The Greenway Smart stove is based on the well-known rocket design principle. This uses a ‘chimney’ within the stove, which directs air from the base through the burning wood and encourages the mixing of gases and flames above it. Precise dimensions are needed to achieve efficient burning and, thus, low emission of local pollutants, and to transfer heat efficiently to the cooking pot. The design is deliberately a compromise between user requirements, determined through testing, and performance.
Higher performance (higher efficiency and lower emissions) could have been achieved using a top-loading design, but users wanted a more familiar front-loader. A taller internal chimney would give lower emissions, but would not have been comfortable for the majority of users who sit down and cook.
The maximum retail price of the Smart stove is 1,399 INR (US$23). This price is printed on the packaging, so that customers cannot be over-charged. (UD$1 = 60.5 INR (Indian rupees) March 2014)
The stove is promoted by Greenway demonstrators who work on a regional basis, attending local fairs and markets. Mass media, like regional newspapers are also used. Flyers are provided for retailers, and demonstrations made outside retail shops. Many sales are through MFIs who market through their networks, sometimes assisted by Greenway staff.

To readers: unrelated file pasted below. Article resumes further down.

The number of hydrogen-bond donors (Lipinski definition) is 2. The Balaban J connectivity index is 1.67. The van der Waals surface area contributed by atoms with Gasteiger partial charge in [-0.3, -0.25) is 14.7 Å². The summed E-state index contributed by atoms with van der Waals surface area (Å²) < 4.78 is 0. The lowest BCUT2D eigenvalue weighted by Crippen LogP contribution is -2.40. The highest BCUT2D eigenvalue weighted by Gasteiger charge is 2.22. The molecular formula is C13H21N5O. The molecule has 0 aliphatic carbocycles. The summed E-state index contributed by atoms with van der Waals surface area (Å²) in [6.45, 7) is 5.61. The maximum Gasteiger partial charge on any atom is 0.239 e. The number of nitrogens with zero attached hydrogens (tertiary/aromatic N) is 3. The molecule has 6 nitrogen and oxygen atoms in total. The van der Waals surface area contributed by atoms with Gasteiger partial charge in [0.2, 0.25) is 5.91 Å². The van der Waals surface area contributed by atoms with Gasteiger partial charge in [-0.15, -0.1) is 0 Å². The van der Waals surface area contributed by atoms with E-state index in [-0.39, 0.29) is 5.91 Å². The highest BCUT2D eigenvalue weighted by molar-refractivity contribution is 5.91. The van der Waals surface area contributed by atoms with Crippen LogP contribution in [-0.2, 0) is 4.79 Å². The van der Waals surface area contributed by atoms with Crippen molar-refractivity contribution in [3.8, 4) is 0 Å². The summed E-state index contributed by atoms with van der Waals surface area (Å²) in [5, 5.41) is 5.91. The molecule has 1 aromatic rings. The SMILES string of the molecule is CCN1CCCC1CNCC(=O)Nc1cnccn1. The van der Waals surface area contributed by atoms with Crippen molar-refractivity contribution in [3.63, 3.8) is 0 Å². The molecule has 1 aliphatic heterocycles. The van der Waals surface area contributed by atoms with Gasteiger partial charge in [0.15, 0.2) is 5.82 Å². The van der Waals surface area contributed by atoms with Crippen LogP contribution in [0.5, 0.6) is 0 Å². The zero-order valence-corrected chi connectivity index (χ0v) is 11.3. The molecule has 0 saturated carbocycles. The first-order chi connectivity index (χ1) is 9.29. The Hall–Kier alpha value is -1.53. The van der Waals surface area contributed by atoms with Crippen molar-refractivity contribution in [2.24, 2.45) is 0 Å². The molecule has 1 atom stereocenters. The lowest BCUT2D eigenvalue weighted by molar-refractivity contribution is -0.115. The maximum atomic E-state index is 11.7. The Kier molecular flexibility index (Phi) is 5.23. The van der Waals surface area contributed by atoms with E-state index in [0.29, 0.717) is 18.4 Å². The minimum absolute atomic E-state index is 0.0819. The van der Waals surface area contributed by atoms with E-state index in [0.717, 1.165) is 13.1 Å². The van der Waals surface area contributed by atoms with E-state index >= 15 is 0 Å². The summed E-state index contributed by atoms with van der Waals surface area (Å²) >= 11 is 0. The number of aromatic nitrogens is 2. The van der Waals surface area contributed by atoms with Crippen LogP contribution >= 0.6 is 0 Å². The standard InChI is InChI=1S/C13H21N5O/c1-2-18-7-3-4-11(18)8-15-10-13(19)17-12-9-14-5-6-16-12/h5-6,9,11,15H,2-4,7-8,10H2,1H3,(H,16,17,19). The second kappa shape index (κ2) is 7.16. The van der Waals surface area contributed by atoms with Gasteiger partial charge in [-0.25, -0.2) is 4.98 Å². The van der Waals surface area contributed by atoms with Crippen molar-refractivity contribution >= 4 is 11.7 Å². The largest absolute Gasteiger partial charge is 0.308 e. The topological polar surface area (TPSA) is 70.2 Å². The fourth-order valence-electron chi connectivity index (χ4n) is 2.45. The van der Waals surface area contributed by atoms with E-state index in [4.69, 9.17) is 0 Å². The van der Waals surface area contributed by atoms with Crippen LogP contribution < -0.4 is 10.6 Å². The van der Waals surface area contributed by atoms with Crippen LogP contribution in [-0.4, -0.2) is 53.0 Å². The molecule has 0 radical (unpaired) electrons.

Initial marketing focused on the ‘worthiness’ of the Smart stove, saving time, money and the environment. But Greenway found it was more effective to market the stove as a modern, aspirational product. For this reason, they also changed from plain cardboard boxes to attractive, colourful packaging. End-users buy with cash, or through microfinance loans.
Greenway chose to manufacture in India rather than China (which might have been cheaper), because they want regular oversight of production quality and the ability to adapt details. The Smart stove needs no after-sales service, and is sold with a one year warranty. Based on accelerated testing, it is expected to last for five years in use. Sales started fewer than five years ago, but there have been very few returns or complaints, so the predicted lifetime seems realistic. A serial number is printed on both the stove and the packaging, so that production can be traced if problems occur.
The potential market for improved stoves in India is enormous. Greenway wants to be a leader in the sector, and is investing in marketing and advertising to enhance their already strong growth.
New products are also under development. A larger version of the Smart stove has been developed, in response to user demand. This already has BIS approval and will be launched commercially in June 2014. Other products including a stove with inbuilt electricity generation are also in the pipeline.
Although India remains the main focus, Greenway is also exploring sales possibilities with partners in other countries.